George Raymond Richard Martin
Commissioned by George R.R. Martin and Gardner Dozois, these tales of dangerous women by the most stellar names in fiction are available for the first time in three-volume paperback.
George R.R. Martin is the bestselling author of A Song of Ice and Fire, the inspiration for HBO’s hit series GAME OF THRONES.
This first volume features an original 35,000 word novella by George R.R. Martin.‘The Princess and the Queen' reveals the origins of the civil war in Westeros (before the events in A Game of Thrones), which is known as the Dance of the Dragons, pitting Targaryen against Targaryen and dragon against dragon.
Other authors in this volume of warriors, bad girls and dragonriders include worldwide bestselling authors Brandon Sanderson, Lawrence Block and Nancy Kress.
DANGEROUS WOMEN 1
[ul]Gardner Dozois’s introduction
George R. R. Martin, ‘The Princess and the Queen’
Carrie Vaughn, ‘Raisa Stepanova’
Nancy Kress,’“Second Arabesque, Very Slowly’
Lawrence Block, ‘I Know How to Pick ‘Em’
Megan Abbott, ‘My Heart Is Either Broken’
Joe R. Lansdale, ‘Wrestling Jesus’
Brandon Sanderson, ‘Shadows for Silence in the Forests of Hell’[/ul]
An imprint of HarperCollinsPublishers Ltd
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First published in Great Britain by HarperVoyager 2013
Copyright © George R.R. Martin and Gardner Dozois 2013
Dangerous Women / Edited by George R.R. Martin and Gardner Dozois
Jacket layout design © HarperCollinsPublishers Ltd 2014
Jacket photograph © Royal Armouries
The author of each individual story asserts their moral rights, including the right to be identified as the author of their work.
A catalogue copy of this book is available from the British Library.
This novel is entirely a work of fiction. The names, characters and incidents portrayed in it are the work of the author’s imagination. Any resemblance to actual persons, living or dead, events or localities is entirely coincidental.
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Source ISBN: 9780007549429
Ebook Edition © September 2014 ISBN: 9780008104948
“The Princess and the Queen ” copyright © 2013 by George R. R. Martin
“Raisa Stepanova” copyright © 2013 by Carrie Vaughn
“Second Arabesque, Very Slowly” copyright © 2013 by Nancy Kress
“I Know How to Pick ’Em” copyright © 2013 by Lawrence Block
“My Heart Is Either Broken” copyright © 2013 by Megan Abbott
“Wrestling Jesus” copyright © 2013 by Joe R. Lansdale
“Shadows for Silence in the Forests of Hell” copyright © 2013 by Brandon Sanderson
To Jo Playford, my dangerous minion.
George R.R. Martin
Introduction by Gardner Dozois
Genre fiction has always been divided over the question of just how dangerous women are.
In the real world, of course, the question has long been settled. Even if the Amazons are mythological (and almost certainly wouldn’t have cut their right breasts off to make it easier to draw a bow if they weren’t), their legend was inspired by memory of the ferocious warrior women of the Scythians, who were very much not mythological. Gladiatrix, women gladiators, fought other women – and sometimes men – to the death in the arenas of Ancient Rome. There were female pirates like Anne Bonny and Mary Read, and even female samurai. Women served as frontline combat troops, feared for their ferocity, in the Russian army during World War II, and serve so in Israel today. Until 2013, women in the U.S. forces were technically restricted to “noncombat” roles, but many brave women gave their lives in Iraq and Afghanistan anyway, since bullets and land mines have never cared whether you’re a noncombatant or not. Women who served as Women Airforce Service Pilots for the United States during World War II were also limited to noncombat roles (where many of them were nevertheless killed in the performance of their duties), but Russian women took to the skies as fighter pilots, and sometimes became aces. A Russian female sniper during World War II was credited with more than fifty kills. Queen Boudicca of the Iceni tribe led one of the most fearsome revolts ever against Roman authority, one that was almost successful in driving the Roman invaders from Britain, and a young French peasant girl inspired and led the troops against the enemy so successfully that she became famous forever afterwards as Joan of Arc.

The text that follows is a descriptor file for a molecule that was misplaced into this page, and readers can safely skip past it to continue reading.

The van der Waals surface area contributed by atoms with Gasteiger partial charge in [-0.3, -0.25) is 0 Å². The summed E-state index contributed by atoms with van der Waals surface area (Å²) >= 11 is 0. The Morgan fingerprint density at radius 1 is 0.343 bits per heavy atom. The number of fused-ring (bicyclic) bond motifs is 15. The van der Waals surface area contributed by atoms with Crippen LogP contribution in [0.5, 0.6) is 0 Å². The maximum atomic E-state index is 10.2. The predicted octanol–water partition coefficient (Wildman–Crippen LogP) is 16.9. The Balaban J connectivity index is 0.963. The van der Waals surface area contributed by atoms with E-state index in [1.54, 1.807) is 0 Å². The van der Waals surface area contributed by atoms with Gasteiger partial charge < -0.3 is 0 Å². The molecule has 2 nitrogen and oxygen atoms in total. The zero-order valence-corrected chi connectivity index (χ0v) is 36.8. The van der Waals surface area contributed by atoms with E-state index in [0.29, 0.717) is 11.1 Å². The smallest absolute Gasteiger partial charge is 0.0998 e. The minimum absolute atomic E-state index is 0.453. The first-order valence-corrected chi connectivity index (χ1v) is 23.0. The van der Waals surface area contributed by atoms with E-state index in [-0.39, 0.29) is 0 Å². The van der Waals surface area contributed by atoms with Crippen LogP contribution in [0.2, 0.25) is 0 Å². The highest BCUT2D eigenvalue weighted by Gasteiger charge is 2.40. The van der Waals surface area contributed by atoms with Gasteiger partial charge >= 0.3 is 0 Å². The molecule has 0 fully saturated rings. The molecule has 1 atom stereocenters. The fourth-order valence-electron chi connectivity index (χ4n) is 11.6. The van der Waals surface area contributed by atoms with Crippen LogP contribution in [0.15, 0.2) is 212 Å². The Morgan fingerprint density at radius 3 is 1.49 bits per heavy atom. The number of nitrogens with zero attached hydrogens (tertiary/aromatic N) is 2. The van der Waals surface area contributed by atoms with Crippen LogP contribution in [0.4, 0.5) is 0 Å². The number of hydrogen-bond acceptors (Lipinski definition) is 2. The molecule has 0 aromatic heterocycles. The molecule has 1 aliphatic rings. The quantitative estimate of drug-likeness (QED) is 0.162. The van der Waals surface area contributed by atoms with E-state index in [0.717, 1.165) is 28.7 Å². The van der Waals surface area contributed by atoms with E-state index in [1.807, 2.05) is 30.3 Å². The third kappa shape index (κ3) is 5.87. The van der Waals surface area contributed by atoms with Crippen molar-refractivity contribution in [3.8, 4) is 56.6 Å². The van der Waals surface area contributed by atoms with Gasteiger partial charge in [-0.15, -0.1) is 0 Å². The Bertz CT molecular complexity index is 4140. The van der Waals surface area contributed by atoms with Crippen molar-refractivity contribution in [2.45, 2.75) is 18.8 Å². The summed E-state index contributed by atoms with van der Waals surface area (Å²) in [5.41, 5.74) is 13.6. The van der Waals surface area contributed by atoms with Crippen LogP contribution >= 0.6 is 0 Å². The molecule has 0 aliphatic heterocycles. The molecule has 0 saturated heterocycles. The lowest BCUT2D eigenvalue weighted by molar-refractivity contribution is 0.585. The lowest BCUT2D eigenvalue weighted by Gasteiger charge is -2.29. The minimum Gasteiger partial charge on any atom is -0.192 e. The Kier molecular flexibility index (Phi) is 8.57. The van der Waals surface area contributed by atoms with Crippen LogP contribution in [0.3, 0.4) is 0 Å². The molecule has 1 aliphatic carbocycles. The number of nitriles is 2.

On the dark side, there have been female “highwaymen” like Mary Frith and Lady Katherine Ferrers and Pearl Hart (the last person to ever rob a stagecoach); notorious poisoners like Agrippina and Catherine de Medici, modern female outlaws like Ma Barker and Bonnie Parker, even female serial killers like Aileen Wuornos. Elizabeth Báthory was said to have bathed in the blood of virgins, and even though that has been called into question, there is no doubt that she tortured and killed dozens, perhaps hundreds, of children during her life. Queen Mary I of England had hundreds of Protestants burnt at the stake; Queen Elizabeth of England later responded by executing large numbers of Catholics. Mad Queen Ranavalona of Madagascar had so many people put to death that she wiped out one-third of the entire population of Madagascar during her reign; she would even have you executed if you appeared in her dreams.